• Long-form television became more scarce in 2009. While excellent programs like GREY GARDENS, INTO THE STORM and PRAYERS FOR BOBBY proved there was still quality work being done in the field, the fragmentation of the television audience strained the economics of the old business model for TV movies and mini-series.

Other notable moments in the sea of change include Comcast’s bid to acquire NBC Universal to ensure content for distribution to its more than 23 million subscribers, as well as the continued rise in the reliance of DVRs (digital video recorders) so that audiences have shows when and where they wish to view them.

2009 – A YEAR OF EXTRAORDINARY ANIMATION

Though animation has been a genre of great impact since the dawn of the moving image, 2009 marked a year that saw a dazzling explosion of noteworthy work from many of the nation’s finest artists, and in forms vast and varied – from classic hand-drawn stories like THE PRINCESS AND THE FROG; to stop-motion splendors like CORALINE and FANTASTIC MR. FOX; to computer-generated creations like 9, CLOUDY WITH A CHANCE OF MEATBALLS, ICE AGE: DAWN OF THE DINOSAURS and MONSTERS VS. ALIENS.

THIS IS IT – DEATH OF MICHAEL JACKSON

Michael Jackson died on June 25, 2009. One of the most influential entertainers in modern day, Jackson’s death was met with a worldwide expression of grief.

In the months that followed his death, Jackson’s talents were celebrated on-line, with a renewed interest in the musical and video gifts he had given the world over five decades; on television, as millions tuned in for his memorial and funeral services; and, most notably, in theatres, with the film THIS IS IT, a documentary crafted from the rehearsal footage for an upcoming concert tour. The film proved an unprecedented global eulogy for fans and friends of the “King of Pop.”

RECESSION – THE MOVIES AGAIN PROVE A TONIC FOR ECONOMIC AILS

Just as Americans flocked to musicals and screwball comedies during the Great Depression of the 1930s, audiences in 2009 escaped their worries by going to the movies. Though total admissions do not compare, it is worthy to note that in the world’s darkest economic time since the Depression, American films grossed more money than any time in the history of the art form. Aliens, vampires and wizards may have replaced Fred Astaire and Ginger Rogers on the silver screen, but the movies still provide joy and refuge in a story well told.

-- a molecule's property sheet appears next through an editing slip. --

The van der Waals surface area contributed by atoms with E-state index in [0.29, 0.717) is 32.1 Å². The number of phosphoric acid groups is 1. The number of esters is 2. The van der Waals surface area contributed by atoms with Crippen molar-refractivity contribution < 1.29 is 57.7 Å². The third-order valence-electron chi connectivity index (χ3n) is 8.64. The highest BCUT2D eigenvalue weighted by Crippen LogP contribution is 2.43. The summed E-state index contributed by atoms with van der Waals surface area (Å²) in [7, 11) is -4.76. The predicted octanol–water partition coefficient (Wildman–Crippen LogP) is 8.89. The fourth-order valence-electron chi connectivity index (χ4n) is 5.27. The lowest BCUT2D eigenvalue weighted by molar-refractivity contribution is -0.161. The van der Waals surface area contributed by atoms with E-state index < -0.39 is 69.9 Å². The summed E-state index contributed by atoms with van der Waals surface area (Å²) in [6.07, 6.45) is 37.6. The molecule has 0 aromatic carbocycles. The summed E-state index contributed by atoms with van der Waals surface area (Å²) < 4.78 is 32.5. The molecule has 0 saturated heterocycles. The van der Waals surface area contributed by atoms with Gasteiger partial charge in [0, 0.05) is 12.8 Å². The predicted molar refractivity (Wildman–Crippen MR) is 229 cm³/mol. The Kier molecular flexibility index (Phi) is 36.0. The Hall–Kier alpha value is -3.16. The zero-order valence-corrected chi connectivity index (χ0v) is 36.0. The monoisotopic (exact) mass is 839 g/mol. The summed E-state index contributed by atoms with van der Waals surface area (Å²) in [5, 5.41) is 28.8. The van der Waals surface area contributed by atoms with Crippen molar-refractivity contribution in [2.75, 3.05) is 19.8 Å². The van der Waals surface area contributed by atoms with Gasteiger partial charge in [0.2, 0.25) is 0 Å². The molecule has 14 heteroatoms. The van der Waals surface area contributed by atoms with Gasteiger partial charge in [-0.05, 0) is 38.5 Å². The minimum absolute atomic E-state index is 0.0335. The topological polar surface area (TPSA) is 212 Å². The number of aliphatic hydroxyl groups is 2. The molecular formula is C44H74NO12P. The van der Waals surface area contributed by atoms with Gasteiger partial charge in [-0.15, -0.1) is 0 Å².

→ 6 Comments Tags: , , , , , , | Filed in: Daily

6 responses so far

  • 1 12-28-2009 at 1:28 pm

    EllDeb said...

    How is Up not considered one of the standout animated efforts of 2009? I expected them to ignore Mary and Max, but overlooking Up is kind of an embarrassment when talking about the great animation of the year.

  • 2 12-28-2009 at 1:51 pm

    Josh said...

    All the more embarrassing when you realize that AFI listed Up as one of its films of 2009. Pointless list to begin with, though.

  • 3 12-28-2009 at 2:07 pm

    AmericanRequiem said...

    Mary and Max became my favorite animated film of 2009 when i finally saw it and expected to hate it and find it pretentious, theyre examples of animated films are a little off

  • 4 12-28-2009 at 2:13 pm

    Ivan said...

    Cameron and great storytelling don’t belong in the same sentence.

    I respect everyone who liked/loved Avatar and i can handle all the hyperbole about the technical aspects but the story was such a cliche with 1 dimensional all-hero,all-villain characters we’ve seen dozens if not hundreds of times before,it’s ridiculous to state things like ”a landmark in the way stories are told.”

    A landmark in the way movies look,yes.

    God forbid if screenwriters in the future are influenced by Avatar.

  • 5 12-28-2009 at 2:22 pm

    Speaking English said...

    Um, Cameron IS a master storyteller. Having brilliant writing and a never-before-told-story is one thing. How the story is actually conveyed and told through the medium is a different thing. And Cameron is amazing at telling stories.

  • 6 12-29-2009 at 7:12 am

    Brian said...

    I guess they left Up off the animation list because it was already on their 10 films list. Also, neither Ponyo nor Mary and Max are American films, so they do not fall under AFI’s mission.